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Line up in style behind the official 1963 Le Mans Ferrari Safety Car

Showcasing that safety can also be effortlessly stylish, this 1963 Ferrari 250 GTE 2+2 Series III has held its own against some of the greatest Le Mans racers, albeit as a Safety Car. Now, this piece of racing history heads to RM Sotheby’s Le Mans sale on June 9th.

Relentlessly fast, remarkably durable, and as agile as a leopard. These are the three hallmarks of what makes a good racing car a Le Mans winning one. A car can be faster than its rivals, but without durability, it means nothing when you’re lapping this iconic circuit for a total of 1,440 minutes. For those who fall to the mercy of one of the world’s most feared circuits, a caution flag is raised and, if severe enough, a safety car may be called. 

In 1963, Le Mans had brought introduced perhaps the most elegant, stylish and somewhat practical safety car in the endurance race’s entire history, this 1963 Ferrari 250 GTE 2+2 Series III. Powered by a then all-new 3.0-litre Colombo V-12, the 2+2 variant was Ferrari’s crown jewel, and this shining star would take centre stage as it led the field during the 1963 race. 

Before that, though, it was despatched to iconic coachbuilder Henri Chapron on 11 March 1963 to be fitted with crests, flag stands, lighting, and various other modifications, where it was then registered in France and received the Parisian registration “1963 NK 75”. From there, this 250 GTE was put to work, with a vast number of documents and imagery to confirm its use as a safety car during the 1963 endurance race. Following Le Mans, this 250 GTE starred in the French film, Pouic-Pouic, still sporting its Chapron fixtures!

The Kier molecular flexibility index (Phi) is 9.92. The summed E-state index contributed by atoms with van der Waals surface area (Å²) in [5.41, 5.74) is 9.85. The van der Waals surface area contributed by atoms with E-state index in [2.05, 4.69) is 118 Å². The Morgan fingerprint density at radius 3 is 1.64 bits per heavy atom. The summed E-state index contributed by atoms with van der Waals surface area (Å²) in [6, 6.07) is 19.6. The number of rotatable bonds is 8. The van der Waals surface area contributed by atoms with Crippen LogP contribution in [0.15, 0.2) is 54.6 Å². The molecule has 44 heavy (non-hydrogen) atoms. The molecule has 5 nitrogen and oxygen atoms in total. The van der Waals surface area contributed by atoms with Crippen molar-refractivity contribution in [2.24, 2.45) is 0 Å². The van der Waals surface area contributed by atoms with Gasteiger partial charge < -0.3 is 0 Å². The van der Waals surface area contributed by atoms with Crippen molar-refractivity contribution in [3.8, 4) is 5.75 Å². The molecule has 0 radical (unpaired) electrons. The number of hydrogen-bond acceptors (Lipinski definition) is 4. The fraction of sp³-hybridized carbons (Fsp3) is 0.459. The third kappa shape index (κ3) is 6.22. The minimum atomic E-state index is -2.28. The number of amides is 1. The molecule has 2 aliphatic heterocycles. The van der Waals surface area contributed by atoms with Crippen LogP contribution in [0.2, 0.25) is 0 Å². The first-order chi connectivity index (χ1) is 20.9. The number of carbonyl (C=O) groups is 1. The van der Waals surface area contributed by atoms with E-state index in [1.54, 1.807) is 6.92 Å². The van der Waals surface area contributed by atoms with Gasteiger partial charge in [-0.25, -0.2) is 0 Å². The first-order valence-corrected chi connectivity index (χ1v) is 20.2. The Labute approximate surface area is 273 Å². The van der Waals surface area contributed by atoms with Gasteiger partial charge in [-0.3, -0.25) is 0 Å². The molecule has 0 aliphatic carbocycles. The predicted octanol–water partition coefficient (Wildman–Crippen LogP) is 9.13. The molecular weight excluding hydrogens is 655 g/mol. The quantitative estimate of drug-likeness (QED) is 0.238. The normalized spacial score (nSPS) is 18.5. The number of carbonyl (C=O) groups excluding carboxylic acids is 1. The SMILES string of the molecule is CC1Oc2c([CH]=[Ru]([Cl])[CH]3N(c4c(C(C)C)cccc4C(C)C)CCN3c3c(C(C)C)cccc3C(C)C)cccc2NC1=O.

After its moment of glory both on the racetrack and the silver screen, the 250 GTE would pass through a number of owners, one of whom being official Ferrari concessionaire, Charles Pozzi himself. In 1970, it was then sold to Christian Fifis, with a mightily impressive 57,000 kilometres on its odometer. He would cherish and preserve this significant French-delivered Ferrari over a period of nearly 50 years, before sadly passing away.

In 2017 it had been recommissioned to an exceptionally high standard, and now still sports its factory-correct Blu Sera paintwork, complete with well-preserved Grigio leather interior, alongside the all-important Chapron-style fixtures. While we naturally will flock to the rough and ready racers from this golden era of Le Mans racing, this achingly beautiful 2+2 is a true piece of motor racing history, and one that we’ll be keeping a very close eye on as it heads to RM Sotheby’s upcoming Le Mans auction!